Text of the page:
Back to that first International?

This article was published in Solidarity.

A century and a half ago, workers’ leaders from a number of European countries met in St. Martin’s Hall in London under a banner proclaiming “All men are brothers.” The organisation they founded has come to be known as the First International.

Last week at the giant Bella Center in Copenhagen, a much larger conference representing many more workers was held. The organisation it formed was called IndustriALL Global Union.

If I seem to be comparing the two events, it’s not to wrap IndustriALL in the glory of that legendary First International. It’s because the parallels where they exist are not flattering.

The First International was Eurocentric, male-dominated and paralysed by in-fighting. While some of its leaders such as Marx and Engels had a clear view of the direction the workers’ movement must follow, others were — to put it mildly — cranks. The First International was not a Marxist organisation in spite of Marx’s participation in it. It was not even social democratic, as many of its members were anarchists. And it lasted for little more than a decade. It wasn’t until the formation of the Second International in 1889 that one could speak of a global organisation of workers united behind socialist ideas.

IndustriALL was meant to be the biggest and most powerful of the global union federations, which are unions of unions around the world organised by sector or profession. It’s a merger of three existing federations, some of which have histories going back more than a century. These were the metal workers; the chemical, energy and mine workers; and the textile, leather and garment workers. The first day of the congress was taken up by the business of dissolving those three global unions.

What followed was a bit reminiscent of the First International, but not in a good way.

The Latin American delegates noisily walked out, furious at their reduction in representation on IndustriALL’s Executive. As they pointed out, in one of the key global union federations that had just dissolved itself (the metal workers), Latin America had 15% of the seats. That was reduced to 10%. They felt they were being cut out and replaced by powerful and rich northern European unions including Germany and the Nordic countries. As one them put it in a speech to congress, “one dollar one vote” was “a bourgeois form of democracy”. They wanted the leadership of the organisation to reflect the size of the working class, not how rich it was.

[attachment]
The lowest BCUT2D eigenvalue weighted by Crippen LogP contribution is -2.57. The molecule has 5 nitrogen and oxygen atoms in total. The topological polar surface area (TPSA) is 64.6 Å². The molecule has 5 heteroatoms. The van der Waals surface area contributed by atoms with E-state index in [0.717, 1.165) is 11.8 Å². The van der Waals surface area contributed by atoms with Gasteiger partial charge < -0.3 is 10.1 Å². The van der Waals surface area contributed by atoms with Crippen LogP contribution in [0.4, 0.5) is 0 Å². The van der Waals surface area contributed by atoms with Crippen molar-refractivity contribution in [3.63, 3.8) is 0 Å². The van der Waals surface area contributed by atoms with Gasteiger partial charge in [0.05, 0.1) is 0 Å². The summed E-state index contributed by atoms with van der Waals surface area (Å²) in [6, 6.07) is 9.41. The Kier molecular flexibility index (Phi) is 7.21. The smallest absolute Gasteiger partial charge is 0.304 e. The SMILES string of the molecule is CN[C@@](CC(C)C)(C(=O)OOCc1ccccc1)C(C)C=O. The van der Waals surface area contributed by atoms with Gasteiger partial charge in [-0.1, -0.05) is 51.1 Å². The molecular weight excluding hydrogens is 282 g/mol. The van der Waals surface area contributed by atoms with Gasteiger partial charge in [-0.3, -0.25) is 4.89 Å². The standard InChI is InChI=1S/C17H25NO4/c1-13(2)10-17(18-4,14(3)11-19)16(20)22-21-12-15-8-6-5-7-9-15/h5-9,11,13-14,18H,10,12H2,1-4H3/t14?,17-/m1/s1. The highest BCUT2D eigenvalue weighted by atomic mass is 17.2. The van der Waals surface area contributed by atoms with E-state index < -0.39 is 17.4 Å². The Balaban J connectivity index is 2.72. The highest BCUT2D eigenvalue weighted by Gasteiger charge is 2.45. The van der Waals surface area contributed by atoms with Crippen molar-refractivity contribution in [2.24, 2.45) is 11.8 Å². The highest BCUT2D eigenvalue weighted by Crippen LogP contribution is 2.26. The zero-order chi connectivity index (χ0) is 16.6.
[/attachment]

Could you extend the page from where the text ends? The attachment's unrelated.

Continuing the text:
They were not the only ones to feel under-represented. The report from the Credentials Committee noted in passing that about 22% of the congress delegates were female. Only one of the eight elected officers was a woman. And in creating the Executive, there was little effort to ensure equal participation by women, who were allocated, at best, about 30% of the seats.

This contrasts sharply with the practice at other global union federations. For example, the food workers (IUF) required delegations to its recent congress to be at least 40% female. Delegations that didn’t meet that requirement lost votes. When a male European delegate rose to challenge this, the IUF general secretary basically said, “tough.”

The Copenhagen launch of IndustriALL was supposed to be a celebration, so there was little in terms of politics. A ten point action plan was adopted committing the federation to global organizing, democracy and so on. Resolutions were passed against precarious work and for democracy in Fiji. An online campaign was launched to support striking Spanish miners.

But there was none of the sharp ideological edge one used to find in some of the global union federations. The former leader of the International Metalworkers Federation, Herman Rebhan, was a staunch anti-Stalinist, having battled against the American Communist Party in his days working side by side with Walter Reuther in the United Auto Workers. So was the former leader of the chemical workers, Charles “Chip” Levinson. Levinson was a pioneering advocate of global trade unionism, and also an iconoclast. His book, Vodka-Cola, published in the late 1970s, made the argument that Stalinist states had become junior partners in a globalized capitalist world. Both Rebhan and Levinson came out of the North American unions during the time of the cold war, and had politics that we might recognize today as being not far removed from the third camp politics of Max Shachtman’s organisation.

The politics of their successors is somewhat more muddled. At the opening congress of IndustriALL, congratulatory videos were shown featuring the exiled leader of the Mexican mine workers, Napoleon Gomez, and the Australian Labor prime minister, Julia Gillard. That made sense. But videos were also shown featuring Noam Chomsky (whose connection to the trade union movement is tenuous at best) and then one featuring a vice president of Nike.

The last of these reflected a view common among the powerful European unions, which is that some kind of “social partnership” needs to be reached with companies like Nike, which have very poor records of respecting workers’ rights or recognising unions. This view is probably not shared by the Spanish miners who face daily confrontations with armed police.

It would be a great thing if IndustriALL succeeds. The world does need large, strong global union federations.

But when I think about the relative absence of women, the domination by established and powerful European unions, the ideological muddle — I am unfortunately reminded of the the First International, which never did live up to its promise.